Judy's First Tomato
Some people are born to garden. Others discover this avocation following decades of spousal contamination. Such is the case with my wife, Judy.
We came to an understanding early in our marriage. She was in charge of the inside of the house. I ruled over the outside. While I allowed her to water during my absence, she was not to plant or cut anything without prior approval. Grumpy's reputation could never be trusted to a neophyte.
However, years exposed to Grumpy's brilliance had a salubrious effect. Judy desired to dip her toes into the magical world of horticulture. On a recent visit to a garden center with me, she spied a tomato plant growing in a lightweight pot with a cage to support it. "I want to buy that," she said.
Growing tomatoes has never been easy at our house. The house faces north and has woods in the back. This means the only spot that gets all-day sun is the lawn out by the street. HOAs tend to frown upon street-side veggies gardens. And as soon as any tomato turned red, it was immediately vandalized by mockingbirds or spirited away by squirrels.
But successful marriages depend on one's willingness to adapt – well, that and always keeping cold beer in the fridge. I gave my permission and we brought home the pot. For Judy, it was almost like bringing home a new baby.
Oh, how she fusses over that plant. She waters it the first thing every morning. She adds a pinch of Epsom salts to the water once a week and then fertilizes with Miracle Gro Water Soluble Tomato Plant Food several days later. She moves the pot twice a day to keep up with the shifting sun. She pulls off any spotted leaves and avoids wetting the foliage. The tomato plant is now growing so fast that I fear by the end of summer, it will dwarf the Mountain on Game of Thrones.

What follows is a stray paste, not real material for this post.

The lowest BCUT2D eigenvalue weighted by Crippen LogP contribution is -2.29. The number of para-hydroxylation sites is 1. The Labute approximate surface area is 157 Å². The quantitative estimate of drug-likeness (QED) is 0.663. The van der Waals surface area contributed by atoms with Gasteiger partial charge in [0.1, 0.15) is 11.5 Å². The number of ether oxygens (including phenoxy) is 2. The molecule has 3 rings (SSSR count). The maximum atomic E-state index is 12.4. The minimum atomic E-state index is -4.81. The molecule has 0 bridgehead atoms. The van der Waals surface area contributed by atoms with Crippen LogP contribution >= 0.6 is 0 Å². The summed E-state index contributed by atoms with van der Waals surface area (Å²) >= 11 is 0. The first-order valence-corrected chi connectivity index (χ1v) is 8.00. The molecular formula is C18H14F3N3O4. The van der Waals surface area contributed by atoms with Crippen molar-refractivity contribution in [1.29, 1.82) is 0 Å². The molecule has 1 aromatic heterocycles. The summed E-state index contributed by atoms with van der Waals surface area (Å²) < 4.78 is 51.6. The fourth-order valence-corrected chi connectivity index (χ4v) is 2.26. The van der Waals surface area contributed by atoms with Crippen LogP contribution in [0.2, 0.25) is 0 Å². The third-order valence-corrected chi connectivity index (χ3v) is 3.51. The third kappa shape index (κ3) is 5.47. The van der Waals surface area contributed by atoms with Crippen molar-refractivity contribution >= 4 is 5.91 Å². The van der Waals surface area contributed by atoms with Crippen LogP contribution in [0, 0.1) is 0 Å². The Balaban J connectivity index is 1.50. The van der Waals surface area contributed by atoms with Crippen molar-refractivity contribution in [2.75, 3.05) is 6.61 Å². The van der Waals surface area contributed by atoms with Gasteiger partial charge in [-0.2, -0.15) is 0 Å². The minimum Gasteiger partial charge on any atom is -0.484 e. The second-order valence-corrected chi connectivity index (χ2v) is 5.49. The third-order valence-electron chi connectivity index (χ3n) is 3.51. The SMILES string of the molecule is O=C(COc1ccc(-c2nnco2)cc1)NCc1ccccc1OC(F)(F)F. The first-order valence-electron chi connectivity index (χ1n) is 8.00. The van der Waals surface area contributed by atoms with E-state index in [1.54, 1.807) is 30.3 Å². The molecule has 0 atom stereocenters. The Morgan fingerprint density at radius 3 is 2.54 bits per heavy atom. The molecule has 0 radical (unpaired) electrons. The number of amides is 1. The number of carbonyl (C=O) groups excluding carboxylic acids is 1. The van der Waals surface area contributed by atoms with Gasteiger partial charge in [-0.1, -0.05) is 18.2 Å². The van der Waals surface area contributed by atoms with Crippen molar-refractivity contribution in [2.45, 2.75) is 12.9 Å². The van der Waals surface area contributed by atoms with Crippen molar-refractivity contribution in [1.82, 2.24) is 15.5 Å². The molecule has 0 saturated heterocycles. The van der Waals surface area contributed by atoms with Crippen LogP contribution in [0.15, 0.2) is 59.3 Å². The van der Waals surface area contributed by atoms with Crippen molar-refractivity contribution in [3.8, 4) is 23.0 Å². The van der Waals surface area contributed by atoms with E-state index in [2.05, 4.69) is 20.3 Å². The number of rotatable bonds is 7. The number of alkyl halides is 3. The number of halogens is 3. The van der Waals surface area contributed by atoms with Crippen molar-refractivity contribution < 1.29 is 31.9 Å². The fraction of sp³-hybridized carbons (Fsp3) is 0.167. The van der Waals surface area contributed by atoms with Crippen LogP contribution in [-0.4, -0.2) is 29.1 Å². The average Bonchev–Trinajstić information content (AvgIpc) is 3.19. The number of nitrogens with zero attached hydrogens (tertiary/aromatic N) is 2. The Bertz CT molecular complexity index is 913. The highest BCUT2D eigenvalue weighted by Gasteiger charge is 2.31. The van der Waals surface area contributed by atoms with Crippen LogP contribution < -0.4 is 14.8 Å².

WATCH: The Biggest Mistakes to Avoid When Growing Tomatoes
I explained its vigor by telling her that it is a vining or indeterminate type of tomato that just keeps growing bigger and bigger, producing tomatoes all the way to frost. A bush or determinate tomato, on the other hand, remains compact and ripens its fruit all at once. Giving that the weight of this burgeoning monster will inevitable collapse the porch, we probably should have chosen the latter.
The plant already sported a cluster of three little tomatoes when Judy bought it. Ordinarily, I would have picked off those, so that all the plant's initial energy would go into making roots and stems. But I just didn't have the heart. One day, she spied a red blush on the largest tomato. It was ripening!
A tomato plant with ripening fruit stands in mortal danger from wildlife. Methinks many of those villains can see the color red. Fortunately, the fruit was hidden beneath the foliage, but still far from safe. As it approached peak color, Judy could tempt fate no more. She picked that tomato – her very first one – and brought it inside to the kitchen counter. It ain't beautiful, but I'm sure it will be delicious.
Who knows where Judy's first gardening success will lead? Perhaps she will develop the world's first cold-tolerant mango for Alabama. Just as likely, though, she will take a chainsaw to our big crepe myrtles while I'm away.
Gardening is not for the faint of heart.